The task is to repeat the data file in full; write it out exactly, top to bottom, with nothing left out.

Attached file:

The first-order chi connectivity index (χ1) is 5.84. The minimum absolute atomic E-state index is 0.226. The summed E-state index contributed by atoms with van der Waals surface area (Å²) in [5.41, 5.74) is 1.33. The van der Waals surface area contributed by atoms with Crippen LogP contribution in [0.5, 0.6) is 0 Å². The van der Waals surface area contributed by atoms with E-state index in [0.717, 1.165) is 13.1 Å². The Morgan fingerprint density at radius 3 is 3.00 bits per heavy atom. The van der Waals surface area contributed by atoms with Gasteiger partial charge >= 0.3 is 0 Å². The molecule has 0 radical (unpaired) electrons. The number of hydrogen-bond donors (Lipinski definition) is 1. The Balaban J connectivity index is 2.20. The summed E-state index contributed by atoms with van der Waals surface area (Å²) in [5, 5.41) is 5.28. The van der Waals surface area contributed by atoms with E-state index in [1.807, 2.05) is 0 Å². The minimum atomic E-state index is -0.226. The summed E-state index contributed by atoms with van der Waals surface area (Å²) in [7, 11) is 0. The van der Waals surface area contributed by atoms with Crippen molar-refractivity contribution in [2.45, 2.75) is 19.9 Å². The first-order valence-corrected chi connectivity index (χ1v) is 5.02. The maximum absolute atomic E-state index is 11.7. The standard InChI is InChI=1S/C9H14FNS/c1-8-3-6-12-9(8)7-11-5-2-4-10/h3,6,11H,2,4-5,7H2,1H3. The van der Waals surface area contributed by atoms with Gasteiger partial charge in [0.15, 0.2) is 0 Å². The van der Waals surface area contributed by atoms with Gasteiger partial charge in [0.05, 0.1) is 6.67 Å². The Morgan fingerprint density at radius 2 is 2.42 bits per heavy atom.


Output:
The first-order chi connectivity index (χ1) is 5.84. The minimum absolute atomic E-state index is 0.226. The summed E-state index contributed by atoms with van der Waals surface area (Å²) in [5.41, 5.74) is 1.33. The van der Waals surface area contributed by atoms with Crippen LogP contribution in [0.5, 0.6) is 0 Å². The van der Waals surface area contributed by atoms with E-state index in [0.717, 1.165) is 13.1 Å². The Morgan fingerprint density at radius 3 is 3.00 bits per heavy atom. The van der Waals surface area contributed by atoms with Gasteiger partial charge >= 0.3 is 0 Å². The molecule has 0 radical (unpaired) electrons. The number of hydrogen-bond donors (Lipinski definition) is 1. The Balaban J connectivity index is 2.20. The summed E-state index contributed by atoms with van der Waals surface area (Å²) in [5, 5.41) is 5.28. The van der Waals surface area contributed by atoms with E-state index in [1.807, 2.05) is 0 Å². The minimum atomic E-state index is -0.226. The summed E-state index contributed by atoms with van der Waals surface area (Å²) in [7, 11) is 0. The van der Waals surface area contributed by atoms with Crippen molar-refractivity contribution in [2.45, 2.75) is 19.9 Å². The first-order valence-corrected chi connectivity index (χ1v) is 5.02. The maximum absolute atomic E-state index is 11.7. The standard InChI is InChI=1S/C9H14FNS/c1-8-3-6-12-9(8)7-11-5-2-4-10/h3,6,11H,2,4-5,7H2,1H3. The van der Waals surface area contributed by atoms with Gasteiger partial charge in [0.15, 0.2) is 0 Å². The van der Waals surface area contributed by atoms with Gasteiger partial charge in [0.05, 0.1) is 6.67 Å². The Morgan fingerprint density at radius 2 is 2.42 bits per heavy atom.